Head of his posterity, and connecting their moral character with his, God ascertained their future sinfulness, by his first offence. For as soon as Adam needed a Savior, it became absolutely certain, that all his posterity would need one. This would not have appeared, had each individual of mankind stood for himself, as each individual of the angels did. One reason, therefore, why God placed Adam as the public head of his posterity, and suspended their moral character upon a single instance of his conduct, was because he intended to provide a Savior for him and all his guilty
This he did not intend to do for the angels after their fall; and, therefore, he placed each individual in a state of trial, to stand or fall for himself, without suspending the fate of all, upon the conduct of one. We barely suggest these reasons for God's constituting Adam the public Head of his posterity. For whether they are sufficient or insufficient to account for this instance of his conduct, is not very material; since neither our duty nor salvation depends upon being able to clear it up. It is hoped, however, that what has been hinted, may serve to remove some darkness and prejudice from the minds of those, who have been much perplexed upon this subject.
1. It appears from the leading sentiments in this discourse, that Adam was the only person who committed, and who was guilty, of original sin. This phrase has been used to signify not only the sin of Adam, but the sin of Eve, and the sin of every one of their numerous posterity. It is true, indeed, that Eve committed a first sin; and it is equally true, that every other person has committed a first sin. But a sin's being the first that a person ever committed, does not properly denominate it an original sin. Each angel that fell committed a first sin; but that first sin has never beert called, nor considered to be, an original sin. This phrase is properly applicable to no other sin, than that of Adam's eating the forbidden fruit. And that sin is properly called original, not because it was the first ever committed in this world, for Eve was first in transgression; nor simply because it was the first sin of the first man; but because it was that particular sin, upon which the moral character of all mankind was constituitionally suspended. According to the divine constitution, that sin alone was the occasion of all the future sinfulness of Adam, and Eve, and their whole posterity.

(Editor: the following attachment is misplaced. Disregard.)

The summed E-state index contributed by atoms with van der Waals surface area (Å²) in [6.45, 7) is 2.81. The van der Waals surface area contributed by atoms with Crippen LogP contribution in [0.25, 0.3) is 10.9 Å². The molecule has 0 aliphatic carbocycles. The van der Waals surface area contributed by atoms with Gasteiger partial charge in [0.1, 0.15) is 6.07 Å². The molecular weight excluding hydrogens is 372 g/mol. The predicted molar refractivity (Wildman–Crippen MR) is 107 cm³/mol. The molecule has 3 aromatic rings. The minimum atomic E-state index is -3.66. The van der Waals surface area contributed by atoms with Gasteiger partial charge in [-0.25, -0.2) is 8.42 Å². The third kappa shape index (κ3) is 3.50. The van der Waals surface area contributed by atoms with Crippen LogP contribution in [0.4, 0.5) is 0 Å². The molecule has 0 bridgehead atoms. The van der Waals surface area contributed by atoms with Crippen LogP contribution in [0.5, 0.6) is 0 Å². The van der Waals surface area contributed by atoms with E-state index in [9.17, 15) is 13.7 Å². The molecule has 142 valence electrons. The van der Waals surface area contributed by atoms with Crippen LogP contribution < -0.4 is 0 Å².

And since it is improper to call any sin original sini, but that first sin of Adam; it is equally improper to say, that
any person ever committed, or was guilty of original sin, but the first man Adam. Though all men begin to sin, in consequence of original sin; yet their beginning to sin, is neither eating the forbidden fruit, nor consenting to eat it, nor doing any thing else, which resembles the first sin of Adam, any more than the first sin of any other man. The act and guilt of Adam's first transgression were his own, and never transferred to us. He committed and was guilty of original sin, and he alone. Though we have committed a multitude of other sins; yet we never committed that sin, nor stand in the least degree chargeable with it. To say, therefore, that all mankind are guilty of Adam's first transgression, is extremely absurd, and naturally lends to prejudice the minds of many against the true doctrine of original sin.